Eden Prairie Schools To Change Start Date, Avoiding Rosh Hashanah

After a combination of parental outcry, student activism, and communal advocacy, the Eden Prairie School Board will be approving the 2021-22 school calendar so that the first day of school does not fall on the first day of Rosh Hashanah.

The board was presented with the full calendar at the Jan. 25 meeting and will vote to approve it on Feb. 22.

Deb Zwiefelhofer, who spoke during the public comment portion of the meeting with her daughter, Eliana, thanked the board for its willingness to change the start date to Sept. 8.

“This has been a really hard year for all the kids,” she said. “And when my daughter and some of her friends saw when the first day of high school was and that they may have to miss it for religious reasons it was devastating.”

Superintendent Josh Swanson said that the skeleton calendar – which shows the first and last days of school, winter break, and spring break – was approved last year. He acknowledged that the date of Rosh Hashanah was missed by all involved.

“We have a true understanding of the anxiety and frustration the calendar has caused,” said Stacie Stanley, the assistant superintendent for academics and innovation. We also recognize that the calendar revolves around federal holidays and the dominant culture. All are not served the same their experiences are different.”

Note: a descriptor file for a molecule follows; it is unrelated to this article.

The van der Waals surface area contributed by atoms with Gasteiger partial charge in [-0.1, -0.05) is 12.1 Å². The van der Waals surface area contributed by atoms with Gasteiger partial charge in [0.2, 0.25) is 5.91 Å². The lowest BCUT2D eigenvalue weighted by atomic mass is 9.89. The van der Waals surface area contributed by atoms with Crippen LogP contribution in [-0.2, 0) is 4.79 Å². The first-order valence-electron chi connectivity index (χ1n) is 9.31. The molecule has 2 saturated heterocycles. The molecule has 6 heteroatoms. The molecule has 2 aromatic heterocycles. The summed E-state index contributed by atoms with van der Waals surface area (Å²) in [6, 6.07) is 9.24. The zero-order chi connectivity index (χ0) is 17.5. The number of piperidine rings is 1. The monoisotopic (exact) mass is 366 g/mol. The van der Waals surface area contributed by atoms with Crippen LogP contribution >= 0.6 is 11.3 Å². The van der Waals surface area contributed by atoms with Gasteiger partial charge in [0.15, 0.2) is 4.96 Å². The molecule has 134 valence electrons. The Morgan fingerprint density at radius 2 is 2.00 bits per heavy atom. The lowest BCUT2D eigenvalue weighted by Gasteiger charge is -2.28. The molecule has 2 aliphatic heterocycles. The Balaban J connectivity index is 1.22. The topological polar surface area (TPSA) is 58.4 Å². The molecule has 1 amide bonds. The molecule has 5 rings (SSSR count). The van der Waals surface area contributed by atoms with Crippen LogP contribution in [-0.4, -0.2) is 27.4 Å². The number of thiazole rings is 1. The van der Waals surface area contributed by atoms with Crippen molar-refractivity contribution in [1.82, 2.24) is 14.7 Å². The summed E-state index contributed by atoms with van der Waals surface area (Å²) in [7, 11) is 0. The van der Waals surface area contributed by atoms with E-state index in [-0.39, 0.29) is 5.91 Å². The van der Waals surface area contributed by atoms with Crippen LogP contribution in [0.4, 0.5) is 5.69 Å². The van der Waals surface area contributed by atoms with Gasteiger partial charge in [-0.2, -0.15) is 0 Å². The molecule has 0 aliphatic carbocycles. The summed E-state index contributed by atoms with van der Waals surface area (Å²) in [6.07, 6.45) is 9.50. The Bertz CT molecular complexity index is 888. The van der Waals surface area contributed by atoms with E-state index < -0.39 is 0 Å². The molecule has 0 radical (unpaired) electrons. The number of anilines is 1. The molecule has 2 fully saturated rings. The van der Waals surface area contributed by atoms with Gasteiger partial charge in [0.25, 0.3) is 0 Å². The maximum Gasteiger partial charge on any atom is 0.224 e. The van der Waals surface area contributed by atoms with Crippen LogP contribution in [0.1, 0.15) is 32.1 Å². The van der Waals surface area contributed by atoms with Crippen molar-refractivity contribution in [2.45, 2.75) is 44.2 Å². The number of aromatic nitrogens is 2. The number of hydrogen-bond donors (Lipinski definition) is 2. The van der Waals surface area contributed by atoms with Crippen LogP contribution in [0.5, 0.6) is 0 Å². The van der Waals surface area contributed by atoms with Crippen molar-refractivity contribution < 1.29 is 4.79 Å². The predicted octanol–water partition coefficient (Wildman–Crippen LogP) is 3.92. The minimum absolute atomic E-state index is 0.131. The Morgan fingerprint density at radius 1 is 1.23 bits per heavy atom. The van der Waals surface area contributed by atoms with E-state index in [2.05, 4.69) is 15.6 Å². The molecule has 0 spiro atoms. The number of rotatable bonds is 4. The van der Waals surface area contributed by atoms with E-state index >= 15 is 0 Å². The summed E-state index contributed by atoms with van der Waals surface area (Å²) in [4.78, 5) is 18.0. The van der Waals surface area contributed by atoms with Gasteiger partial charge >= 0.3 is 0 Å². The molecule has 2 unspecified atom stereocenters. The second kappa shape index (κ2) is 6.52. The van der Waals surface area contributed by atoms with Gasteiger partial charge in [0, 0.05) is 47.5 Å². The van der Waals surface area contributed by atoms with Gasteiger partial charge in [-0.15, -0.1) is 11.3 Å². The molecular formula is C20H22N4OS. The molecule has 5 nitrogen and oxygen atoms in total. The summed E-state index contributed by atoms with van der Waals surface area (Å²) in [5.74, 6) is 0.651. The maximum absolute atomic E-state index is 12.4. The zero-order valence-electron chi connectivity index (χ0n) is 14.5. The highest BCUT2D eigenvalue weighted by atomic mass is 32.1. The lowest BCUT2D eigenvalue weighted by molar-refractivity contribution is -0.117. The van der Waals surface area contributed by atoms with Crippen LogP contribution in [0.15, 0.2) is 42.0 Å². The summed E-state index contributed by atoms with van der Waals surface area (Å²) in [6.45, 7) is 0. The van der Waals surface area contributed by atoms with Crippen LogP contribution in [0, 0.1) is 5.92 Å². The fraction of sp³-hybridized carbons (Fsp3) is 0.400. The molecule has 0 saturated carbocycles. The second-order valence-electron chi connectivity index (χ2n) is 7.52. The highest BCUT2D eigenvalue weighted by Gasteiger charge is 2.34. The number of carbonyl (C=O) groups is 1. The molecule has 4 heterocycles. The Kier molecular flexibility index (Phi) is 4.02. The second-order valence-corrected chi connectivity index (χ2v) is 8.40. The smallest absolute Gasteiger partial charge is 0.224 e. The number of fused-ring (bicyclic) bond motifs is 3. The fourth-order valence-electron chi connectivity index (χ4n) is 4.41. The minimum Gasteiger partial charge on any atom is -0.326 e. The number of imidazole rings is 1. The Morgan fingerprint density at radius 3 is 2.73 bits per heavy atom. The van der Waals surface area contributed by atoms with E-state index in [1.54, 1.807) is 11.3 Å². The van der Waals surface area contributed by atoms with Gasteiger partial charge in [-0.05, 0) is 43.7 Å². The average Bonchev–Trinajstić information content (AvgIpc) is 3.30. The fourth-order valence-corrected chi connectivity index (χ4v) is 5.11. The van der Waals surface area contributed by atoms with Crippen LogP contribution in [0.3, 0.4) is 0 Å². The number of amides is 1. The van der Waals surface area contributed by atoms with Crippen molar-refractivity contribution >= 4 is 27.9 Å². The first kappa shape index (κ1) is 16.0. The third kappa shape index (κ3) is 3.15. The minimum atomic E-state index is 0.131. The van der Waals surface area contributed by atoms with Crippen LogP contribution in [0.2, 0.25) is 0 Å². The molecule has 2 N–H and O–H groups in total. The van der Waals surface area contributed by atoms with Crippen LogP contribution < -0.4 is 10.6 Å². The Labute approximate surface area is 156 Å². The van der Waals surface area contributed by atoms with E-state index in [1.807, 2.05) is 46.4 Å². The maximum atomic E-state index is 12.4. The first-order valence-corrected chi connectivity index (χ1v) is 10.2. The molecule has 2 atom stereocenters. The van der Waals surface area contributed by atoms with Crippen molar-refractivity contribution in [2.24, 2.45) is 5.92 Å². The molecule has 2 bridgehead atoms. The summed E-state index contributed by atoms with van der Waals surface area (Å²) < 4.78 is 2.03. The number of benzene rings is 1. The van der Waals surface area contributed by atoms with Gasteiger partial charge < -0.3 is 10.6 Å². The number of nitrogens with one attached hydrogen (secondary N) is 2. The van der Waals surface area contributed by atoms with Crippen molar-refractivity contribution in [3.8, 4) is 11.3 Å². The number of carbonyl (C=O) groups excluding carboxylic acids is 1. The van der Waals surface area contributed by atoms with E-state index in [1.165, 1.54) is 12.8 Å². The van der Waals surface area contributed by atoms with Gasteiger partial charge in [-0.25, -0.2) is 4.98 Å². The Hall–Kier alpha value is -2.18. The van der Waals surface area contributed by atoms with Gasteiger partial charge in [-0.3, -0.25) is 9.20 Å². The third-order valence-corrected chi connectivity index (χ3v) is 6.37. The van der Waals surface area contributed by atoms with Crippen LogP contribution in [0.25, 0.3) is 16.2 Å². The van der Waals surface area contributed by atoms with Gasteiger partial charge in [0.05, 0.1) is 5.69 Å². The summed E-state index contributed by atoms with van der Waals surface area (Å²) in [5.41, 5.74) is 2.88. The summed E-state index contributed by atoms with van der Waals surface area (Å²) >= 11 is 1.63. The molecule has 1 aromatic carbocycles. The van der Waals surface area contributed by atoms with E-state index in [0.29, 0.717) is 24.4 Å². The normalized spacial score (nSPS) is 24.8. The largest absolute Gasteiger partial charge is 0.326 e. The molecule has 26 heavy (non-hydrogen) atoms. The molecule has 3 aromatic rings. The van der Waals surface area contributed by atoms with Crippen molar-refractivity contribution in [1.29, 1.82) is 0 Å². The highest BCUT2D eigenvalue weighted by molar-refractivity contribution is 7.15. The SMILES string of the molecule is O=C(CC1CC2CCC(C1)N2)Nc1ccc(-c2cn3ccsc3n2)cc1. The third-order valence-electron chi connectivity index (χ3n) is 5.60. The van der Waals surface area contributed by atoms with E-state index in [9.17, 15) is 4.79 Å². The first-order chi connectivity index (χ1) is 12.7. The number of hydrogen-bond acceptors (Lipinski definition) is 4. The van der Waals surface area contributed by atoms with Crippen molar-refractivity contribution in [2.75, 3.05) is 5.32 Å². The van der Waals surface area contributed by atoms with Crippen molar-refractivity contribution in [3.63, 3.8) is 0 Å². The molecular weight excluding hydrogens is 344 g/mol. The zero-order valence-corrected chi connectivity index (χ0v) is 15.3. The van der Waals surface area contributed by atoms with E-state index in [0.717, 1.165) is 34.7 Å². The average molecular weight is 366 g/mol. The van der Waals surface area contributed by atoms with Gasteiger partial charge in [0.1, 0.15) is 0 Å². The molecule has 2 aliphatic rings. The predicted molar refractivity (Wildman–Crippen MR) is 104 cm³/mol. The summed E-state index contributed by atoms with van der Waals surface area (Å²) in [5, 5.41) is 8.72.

Tuesday, Sept. 7, which would have been the first day of school, is now a compensatory day for teachers that is usually given later in the year due to conferences. Thomas May, executive director of human resources, said the teachers were supportive of the change.

The school board members all indicated they were supportive of the change and appreciated the feedback and resources in the community, including that of the Jewish Community Relations Council chair Adam Seidel said.

“I appreciate some of the resources that exist that will be helpful,” Seidel said.

Stanley said that inclusivity in the calendar process will be important – and not overlooked – going forward.

“We’re an interfaith community,” she said. “We want to partner with the community and hold a variety of meetings with faith-based leaders and experts to design a process we can use for future calendars.”

Said Vice Chair Beth Fletcher: “I want to thank the students who wrote in. They are following our mission and core values that they see the intrinsic value in everyone.”